Blog Posts | Pembina Institute

Federal government backtracks on lightbulb regulations

Blog - June 6, 2011 - By Jesse Row

Some say banning old-fashioned lightbulbs — the incandescent kind — could be bad for our health, believing a shift to compact fluorescent lights (CFLs) will mean more exposure to mercury, ultra-violet (UV) radiation and electromagnetic fields (EMFs). Unfortunately, it might be this belief that could cause the most harm.

Following the lead of governments around the world, Canada is scheduled to begin to phase out inefficient incandescent bulbs in 2012. Now the federal government says that proposal should wait another two years until they can respond to the perceived health concerns related to CFLs.

This despite studies by Health Canada and other major health organizations that show CFLs do not cause increased health risks from UV radiation or EMFs. According to their website, "Health Canada has studied UV radiation and EMF emission levels from CFLs. The study determined that CFLs, if used as directed, do not currently pose a health hazard to the general population from UV radiations and EMF emission levels."

Both sides of the lightbulb debate  — those for scrapping old fashioned incandescents and those that want to keep them — have stated the same goals: protecting public health. So how can we find a common solution? The truth of the matter is that it is the amount of energy we are currently consuming to generate electricity, not lightbulbs, that poses the most serious public health risk.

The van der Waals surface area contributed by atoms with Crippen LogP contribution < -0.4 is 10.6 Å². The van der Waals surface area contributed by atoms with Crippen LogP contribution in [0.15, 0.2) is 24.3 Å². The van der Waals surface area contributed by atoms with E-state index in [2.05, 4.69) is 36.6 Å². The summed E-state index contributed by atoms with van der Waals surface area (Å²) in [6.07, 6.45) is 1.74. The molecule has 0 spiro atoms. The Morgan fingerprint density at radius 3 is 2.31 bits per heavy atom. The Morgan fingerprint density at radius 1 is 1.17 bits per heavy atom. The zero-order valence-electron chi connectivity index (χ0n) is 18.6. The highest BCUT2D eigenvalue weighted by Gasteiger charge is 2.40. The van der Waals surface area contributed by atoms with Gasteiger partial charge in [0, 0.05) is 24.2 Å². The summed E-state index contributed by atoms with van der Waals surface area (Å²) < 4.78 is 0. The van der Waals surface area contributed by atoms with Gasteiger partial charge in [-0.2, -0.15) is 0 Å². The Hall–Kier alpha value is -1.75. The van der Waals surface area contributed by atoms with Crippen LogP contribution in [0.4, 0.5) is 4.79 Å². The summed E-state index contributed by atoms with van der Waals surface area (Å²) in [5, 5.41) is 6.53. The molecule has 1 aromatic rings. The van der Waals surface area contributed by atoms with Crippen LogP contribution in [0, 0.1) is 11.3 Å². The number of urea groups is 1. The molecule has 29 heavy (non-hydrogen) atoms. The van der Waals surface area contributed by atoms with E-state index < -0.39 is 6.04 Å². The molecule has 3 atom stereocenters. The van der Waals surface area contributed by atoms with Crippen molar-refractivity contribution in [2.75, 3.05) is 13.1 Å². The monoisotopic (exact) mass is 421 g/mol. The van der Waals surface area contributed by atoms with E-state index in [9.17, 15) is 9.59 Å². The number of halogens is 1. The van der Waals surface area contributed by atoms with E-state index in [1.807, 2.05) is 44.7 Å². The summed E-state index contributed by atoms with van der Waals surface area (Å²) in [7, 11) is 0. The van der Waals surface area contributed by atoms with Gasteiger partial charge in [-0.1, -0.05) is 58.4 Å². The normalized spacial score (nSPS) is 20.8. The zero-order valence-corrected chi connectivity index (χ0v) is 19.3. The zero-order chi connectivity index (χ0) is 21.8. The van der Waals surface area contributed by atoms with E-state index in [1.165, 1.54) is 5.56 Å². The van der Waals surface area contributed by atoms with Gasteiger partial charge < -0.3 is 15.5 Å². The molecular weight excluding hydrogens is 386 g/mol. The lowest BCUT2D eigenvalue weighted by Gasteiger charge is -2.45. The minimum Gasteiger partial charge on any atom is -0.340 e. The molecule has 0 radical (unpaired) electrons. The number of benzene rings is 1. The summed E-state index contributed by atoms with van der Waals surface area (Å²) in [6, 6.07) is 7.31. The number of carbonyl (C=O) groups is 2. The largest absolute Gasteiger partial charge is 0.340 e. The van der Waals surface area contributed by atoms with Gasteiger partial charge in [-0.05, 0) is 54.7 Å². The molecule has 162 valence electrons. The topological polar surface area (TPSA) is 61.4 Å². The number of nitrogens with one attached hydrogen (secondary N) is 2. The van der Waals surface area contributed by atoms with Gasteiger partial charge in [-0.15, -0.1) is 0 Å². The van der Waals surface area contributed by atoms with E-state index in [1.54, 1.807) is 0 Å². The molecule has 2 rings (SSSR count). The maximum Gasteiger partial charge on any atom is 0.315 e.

compact fluorescent lightbulbYes, CFLs contain mercury, which is true of regular fluorescent lightbulbs — although CFLs have it in much lower amounts simply because they're smaller. If a bulb is broken or thrown in the trash, it's true that mercury will be released and it is hazardous. Yet, pollution released from coal-fired power plants used to generate electricity releases mercury and other pollutants into the atmosphere in much larger quantities than CFLs ever could.

CFLs are three to four times more efficient than regular bulbs, meaning three to four times less power use. Multiply lightbulb use across the country and at least one major coal-fired power plant wouldn't be needed and could be taken offline with a switch to CFLs. So while CFLs do pollute when broken or trashed, our current energy use pollutes much more, not to mention there are simple solutions to ensure proper disposal of CFLs.

We should also keep in mind that pollution saved from power plants doesn't just benefit provinces that use coal for electricity generation. The pollution from these plants crosses borders and, particularly with mercury, it can travel vast distances.

Neither are CFLs the only energy efficient form of lighting. Once incandescent lightbulbs are phased out people will have even more choices for lighting: they can use halogen bulbs or light emitting diodes (LEDs), for example. This is not to mention that with new regulations in place, new lighting technologies are sure to emerge giving people even more choices when it comes to efficient lighting,

To their credit, the federal government has started to regulate the amount of mercury allowed in bulbs and is working with retailers to improve collection and disposal of CFLs. Nonetheless, the government itself estimates that the two-year delay will result in a number of negative consequences on top of air pollution, including:

  • 24 billion kilowatt hours of wasted electricity,
  • $303 million in extra costs for consumers, and
  • 13 million tonnes of unnecessary greenhouse gas emissions.

However trivial lightbulb regulation may seem, the health benefits from energy conservation are anything but. The unfortunate reality is that the government admits that the proposal to delay efficiency regulations has more to do with making critics happy than it does with any real health threat posed from CFLs.

That's why the Pembina Institute has submitted comments to Natural Resources Canada recommending the government stick with its original timeline to phase out incandescent lightbulbs — to do otherwise would be a dim approach to public health in Canada.